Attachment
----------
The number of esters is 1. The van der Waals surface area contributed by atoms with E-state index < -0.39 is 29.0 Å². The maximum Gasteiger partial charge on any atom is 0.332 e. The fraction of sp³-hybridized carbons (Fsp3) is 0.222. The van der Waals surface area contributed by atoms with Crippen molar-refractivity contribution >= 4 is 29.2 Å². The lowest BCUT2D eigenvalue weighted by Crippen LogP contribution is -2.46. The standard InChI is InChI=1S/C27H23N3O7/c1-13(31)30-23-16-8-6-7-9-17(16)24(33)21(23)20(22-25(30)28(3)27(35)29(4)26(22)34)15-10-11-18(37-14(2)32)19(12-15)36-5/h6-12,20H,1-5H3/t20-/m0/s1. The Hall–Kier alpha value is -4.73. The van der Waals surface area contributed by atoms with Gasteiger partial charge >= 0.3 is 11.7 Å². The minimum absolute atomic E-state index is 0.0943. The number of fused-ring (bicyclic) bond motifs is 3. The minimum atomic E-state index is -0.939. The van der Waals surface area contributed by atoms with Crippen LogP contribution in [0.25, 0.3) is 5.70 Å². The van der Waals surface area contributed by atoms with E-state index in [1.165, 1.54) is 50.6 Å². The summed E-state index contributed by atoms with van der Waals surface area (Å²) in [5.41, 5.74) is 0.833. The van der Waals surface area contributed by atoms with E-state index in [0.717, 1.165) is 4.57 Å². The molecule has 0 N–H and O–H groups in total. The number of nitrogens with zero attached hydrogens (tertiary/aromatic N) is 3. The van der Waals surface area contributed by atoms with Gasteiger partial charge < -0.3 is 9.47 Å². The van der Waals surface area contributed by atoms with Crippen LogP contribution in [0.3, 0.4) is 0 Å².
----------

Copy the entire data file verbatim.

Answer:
The number of esters is 1. The van der Waals surface area contributed by atoms with E-state index < -0.39 is 29.0 Å². The maximum Gasteiger partial charge on any atom is 0.332 e. The fraction of sp³-hybridized carbons (Fsp3) is 0.222. The van der Waals surface area contributed by atoms with Crippen molar-refractivity contribution >= 4 is 29.2 Å². The lowest BCUT2D eigenvalue weighted by Crippen LogP contribution is -2.46. The standard InChI is InChI=1S/C27H23N3O7/c1-13(31)30-23-16-8-6-7-9-17(16)24(33)21(23)20(22-25(30)28(3)27(35)29(4)26(22)34)15-10-11-18(37-14(2)32)19(12-15)36-5/h6-12,20H,1-5H3/t20-/m0/s1. The Hall–Kier alpha value is -4.73. The van der Waals surface area contributed by atoms with Gasteiger partial charge >= 0.3 is 11.7 Å². The minimum absolute atomic E-state index is 0.0943. The number of fused-ring (bicyclic) bond motifs is 3. The minimum atomic E-state index is -0.939. The van der Waals surface area contributed by atoms with Crippen LogP contribution in [0.25, 0.3) is 5.70 Å². The van der Waals surface area contributed by atoms with E-state index in [1.165, 1.54) is 50.6 Å². The summed E-state index contributed by atoms with van der Waals surface area (Å²) in [5.41, 5.74) is 0.833. The van der Waals surface area contributed by atoms with E-state index in [0.717, 1.165) is 4.57 Å². The molecule has 0 N–H and O–H groups in total. The number of nitrogens with zero attached hydrogens (tertiary/aromatic N) is 3. The van der Waals surface area contributed by atoms with Gasteiger partial charge < -0.3 is 9.47 Å². The van der Waals surface area contributed by atoms with Crippen LogP contribution in [0.3, 0.4) is 0 Å².